Win Thin, a strategist at Brown Brothers Harriman & Company, said: “This is not going to end well. The way things are going, markets need to be prepared for a hard landing in the economy, corporate defaults on foreign currency debt, and possible bank failures.”

Above all, Trump is trying to whip the Turkish regime into line with US foreign policy as he wages war in Syria, cancels the Iranian nuclear treaty and prepares for war with Iran, as part of a broader plan to assert US geostrategic hegemony in Eurasia. The US drive to sanction Iran and its targeting of Russia and China have brought Washington into open conflict with Ankara.

In recent days, Washington has imposed sanctions not only on Iran but also on Russia, which both intervened to oppose the US proxy war for regime change in Syria and prop up President Bashar al-Assad. As it imposes tariffs on Iran’s western neighbor, Turkey, it is also threatening to veto IMF loans to Iran’s eastern neighbor, Pakistan, which plays a central role in China’s One Belt-One Road Eurasian infrastructure plans. US Secretary of State Mike Pompeo said there was “no rationale for IMF tax dollars … to go to bail out Chinese bondholders or China itself.”

A bitter row has erupted between Ankara and Washington over Turkey’s detention of US pastor Andrew Brunson, whom Ankara accuses of involvement in the failed military coup launched against Erdogan with US and German backing in 2016. Brunson now faces 35 years in prison. On Wednesday, US-Turkish talks on his case reportedly broke down, and US Deputy Secretary of State John Sullivan bluntly ordered Ankara to release Brunson in a week.

Turkish lawyers from the Association for Social Justice and Aid have also filed a petition that NATO’s Incirlik air base be temporarily shut down, and for the prosecution of seven US officers at Incirlik that they allege were involved in the coup.

In the meantime, it is ever clearer what broader geostrategic calculations led Washington and Berlin to back the 2016 coup attempt against Erdogan. Turkey’s turn towards closer relations with Russia and China, amid growing conflicts with its NATO allies over a range of issues including their backing of Kurdish militias in Syria, is fundamentally unacceptable to the NATO powers, and particularly to Washington.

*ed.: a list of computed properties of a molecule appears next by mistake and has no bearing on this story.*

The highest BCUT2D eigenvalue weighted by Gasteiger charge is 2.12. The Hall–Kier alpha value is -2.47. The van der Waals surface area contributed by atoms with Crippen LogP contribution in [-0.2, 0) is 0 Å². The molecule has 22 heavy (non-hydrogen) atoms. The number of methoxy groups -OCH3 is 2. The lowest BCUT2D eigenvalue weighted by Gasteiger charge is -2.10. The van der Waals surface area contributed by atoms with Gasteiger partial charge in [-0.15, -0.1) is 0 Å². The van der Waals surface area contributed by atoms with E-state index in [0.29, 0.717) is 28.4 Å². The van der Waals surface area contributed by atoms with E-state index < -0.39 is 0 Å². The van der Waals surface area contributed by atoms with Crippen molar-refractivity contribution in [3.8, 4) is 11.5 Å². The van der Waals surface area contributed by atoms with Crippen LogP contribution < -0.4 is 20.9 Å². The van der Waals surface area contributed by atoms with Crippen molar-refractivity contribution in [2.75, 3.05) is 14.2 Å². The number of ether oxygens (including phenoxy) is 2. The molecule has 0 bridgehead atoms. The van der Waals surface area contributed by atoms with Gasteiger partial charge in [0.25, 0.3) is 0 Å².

In an August 8 column, the Financial Times bemoaned the fact that “Turkey is heading back to Eurasia, and Russia and China will be the beneficiaries at the expense of America and Europe.”

It added, “Turkey, NATO ally or not … is already the third leg of a new power tripod in the Middle East, with Russia and Iran. Only with a green light from Russia, whose air force turned the tide in Syria’s civil war, could the Turks stop the US-backed Syrian Kurdish forces from uniting their territories into a self-governing entity, linked to the rekindled Kurdish insurgency inside Turkey.” It also warned that “it is not hard to see the Chinese government trying to fasten Ankara into its Belt and Road initiative, alongside, for example, Pakistan and Iran.”

Trump is making clear on the question of Iranian sanctions that Washington will tolerate no deviation by Turkey from US war policy in the Middle East. Indeed, by targeting Ankara, Trump appears now to be acting on his threat against trade partners of Iran on Twitter: “Anyone doing business with Iran will NOT be doing business with the United States.”

Ankara has refused to re-impose economic sanctions on Iran, however. “Time and again we have made it clear that we will not implement US sanctions against Iran,” declared Turkish Foreign Minister Mevlut Cavusoglu last week.

For now, Ankara is still set this year to buy its contracted 9.5 billion cubic meters of Iranian natural gas, on which much of Turkey’s electricity generation depends. Energy Minister Fatih Donmez said, “We will be continuing this trade, as we can’t possibly leave our citizens in the dark.”